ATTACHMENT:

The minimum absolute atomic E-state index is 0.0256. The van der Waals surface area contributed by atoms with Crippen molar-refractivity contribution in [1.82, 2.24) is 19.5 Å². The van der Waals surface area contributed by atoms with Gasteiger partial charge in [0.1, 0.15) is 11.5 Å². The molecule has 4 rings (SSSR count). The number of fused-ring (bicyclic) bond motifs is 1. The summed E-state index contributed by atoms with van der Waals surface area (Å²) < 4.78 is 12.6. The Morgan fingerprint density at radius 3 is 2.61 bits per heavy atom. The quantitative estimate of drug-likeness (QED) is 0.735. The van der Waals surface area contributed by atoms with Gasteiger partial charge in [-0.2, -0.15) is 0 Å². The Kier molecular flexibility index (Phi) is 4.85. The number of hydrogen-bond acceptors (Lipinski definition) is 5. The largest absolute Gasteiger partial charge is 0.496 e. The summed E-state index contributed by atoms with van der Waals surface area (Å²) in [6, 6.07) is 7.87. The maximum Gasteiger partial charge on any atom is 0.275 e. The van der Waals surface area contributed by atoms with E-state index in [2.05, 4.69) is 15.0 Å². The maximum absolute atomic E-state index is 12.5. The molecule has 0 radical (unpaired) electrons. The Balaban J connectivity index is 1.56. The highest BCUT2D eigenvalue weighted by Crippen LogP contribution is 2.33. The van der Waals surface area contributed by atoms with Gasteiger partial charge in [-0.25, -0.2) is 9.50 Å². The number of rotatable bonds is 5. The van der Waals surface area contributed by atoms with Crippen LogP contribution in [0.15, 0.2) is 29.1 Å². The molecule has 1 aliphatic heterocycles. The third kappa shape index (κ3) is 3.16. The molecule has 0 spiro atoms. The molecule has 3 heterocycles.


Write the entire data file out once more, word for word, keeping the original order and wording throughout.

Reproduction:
The minimum absolute atomic E-state index is 0.0256. The van der Waals surface area contributed by atoms with Crippen molar-refractivity contribution in [1.82, 2.24) is 19.5 Å². The van der Waals surface area contributed by atoms with Gasteiger partial charge in [0.1, 0.15) is 11.5 Å². The molecule has 4 rings (SSSR count). The number of fused-ring (bicyclic) bond motifs is 1. The summed E-state index contributed by atoms with van der Waals surface area (Å²) < 4.78 is 12.6. The Morgan fingerprint density at radius 3 is 2.61 bits per heavy atom. The quantitative estimate of drug-likeness (QED) is 0.735. The van der Waals surface area contributed by atoms with Gasteiger partial charge in [-0.2, -0.15) is 0 Å². The Kier molecular flexibility index (Phi) is 4.85. The number of hydrogen-bond acceptors (Lipinski definition) is 5. The largest absolute Gasteiger partial charge is 0.496 e. The summed E-state index contributed by atoms with van der Waals surface area (Å²) in [6, 6.07) is 7.87. The maximum Gasteiger partial charge on any atom is 0.275 e. The van der Waals surface area contributed by atoms with E-state index in [2.05, 4.69) is 15.0 Å². The maximum absolute atomic E-state index is 12.5. The molecule has 0 radical (unpaired) electrons. The Balaban J connectivity index is 1.56. The highest BCUT2D eigenvalue weighted by Crippen LogP contribution is 2.33. The van der Waals surface area contributed by atoms with Gasteiger partial charge in [-0.25, -0.2) is 9.50 Å². The number of rotatable bonds is 5. The van der Waals surface area contributed by atoms with Crippen LogP contribution in [0.15, 0.2) is 29.1 Å². The molecule has 1 aliphatic heterocycles. The third kappa shape index (κ3) is 3.16. The molecule has 0 spiro atoms. The molecule has 3 heterocycles.